Be matter of fact. Tell them the truth, but do leave out unnecessary details. They don’t need to know whose “fault” it is, or if one of you is willing to try harder than the other to make it work. They don’t need to know all the things your husband did to hurt you. He is their dad, and that relationship needs to be protected regardless of how hard it is for you to not express your feelings. Venting is what friends and other family members are for — not your kids.
All they need to know is that you’ve decided to separate because you aren’t getting along, and you feel this is the best way to make everyone happy. If you have no intentions of reconciling, don’t give them false hope because you want to make them feel better in the moment, regardless of how tempting it is.
Also mention what the plan will be (if you have one): who will be moving out? Where? Will the kids be going back and forth or will the parents be going back and forth? What days will they be with each parent? It’s ideal to come up with a plan before talking to them, but if you haven’t yet, be as honest as you can be. Make sure they know they know they will be safe and loved, have access to both of their parents, and that you both will keep them informed as more information becomes available.
Prepare yourself for their big feelings. Validate, validate, validate. This is going to be hard on all of you. Your kids may shrug their shoulders and want to get back to playing, or they may be devastated and cry. There’s no getting around this and it is, for a lot of couples, the worst part of separating. Be there for them, hug them, let them know it’s okay to be sad, and answer their questions. Then keep a close eye on them in the following weeks (and months) to make sure they’re handling the transition appropriately, and line up a counselor for them to speak to, if possible, if they seem to be struggling. They may not be willing to show you they are hurting or struggling, so these feelings may present as behavior changes and/or regression. Make sure to lead with empathy and grace, and address any pressing concerns with their pediatrician.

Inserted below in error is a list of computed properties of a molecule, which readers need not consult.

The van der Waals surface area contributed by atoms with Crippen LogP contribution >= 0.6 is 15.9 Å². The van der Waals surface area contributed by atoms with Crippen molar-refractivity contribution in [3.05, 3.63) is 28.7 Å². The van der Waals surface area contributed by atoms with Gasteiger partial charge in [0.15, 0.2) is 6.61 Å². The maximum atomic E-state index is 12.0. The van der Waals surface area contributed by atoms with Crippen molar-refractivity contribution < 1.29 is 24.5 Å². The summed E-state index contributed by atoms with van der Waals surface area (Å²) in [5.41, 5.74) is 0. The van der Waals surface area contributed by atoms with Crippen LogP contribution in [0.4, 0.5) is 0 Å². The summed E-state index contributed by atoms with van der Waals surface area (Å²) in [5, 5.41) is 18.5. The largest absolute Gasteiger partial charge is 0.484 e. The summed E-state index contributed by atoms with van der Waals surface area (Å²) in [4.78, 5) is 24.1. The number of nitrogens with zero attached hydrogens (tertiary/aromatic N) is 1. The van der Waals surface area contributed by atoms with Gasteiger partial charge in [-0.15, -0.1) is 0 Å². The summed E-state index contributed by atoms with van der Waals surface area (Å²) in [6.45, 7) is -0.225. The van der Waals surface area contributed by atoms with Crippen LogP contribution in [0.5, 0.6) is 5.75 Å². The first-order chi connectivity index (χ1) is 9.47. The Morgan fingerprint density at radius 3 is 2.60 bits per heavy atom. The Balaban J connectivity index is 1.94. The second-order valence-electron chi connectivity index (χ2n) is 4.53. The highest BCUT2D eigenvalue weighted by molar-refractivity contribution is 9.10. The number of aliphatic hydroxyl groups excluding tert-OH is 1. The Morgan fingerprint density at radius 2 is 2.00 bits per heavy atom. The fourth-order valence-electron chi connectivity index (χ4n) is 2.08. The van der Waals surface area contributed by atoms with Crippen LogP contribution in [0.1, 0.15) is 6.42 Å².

Prepare yourselves for this reality too: they may side with one parent during this conversation, and in the months to come. While this is obviously frustrating and panful, it’s totally normal. It’s in the best interest of the child to gently redirect this behavior and try to remain a united front. You two are still the parents. They are looking to you to guide them through this. You have always been their safe place, and that isn’t going to change. They need you now more than ever, even if they don’t act like it — and it will all start with this conversation.
It won’t be easy or fun, but you can do it. And there’s nothing wrong with having a fun activity, or family meal, planned after the talk to show the kids that you’re still a family who can be together. They may not be ready for that, and may need to retreat to their own spaces to decompress, and that’s okay too. Every child is different and there is not one ‘right’ way for them (or you) to handle this transition.
Have your own question?
This article was originally published on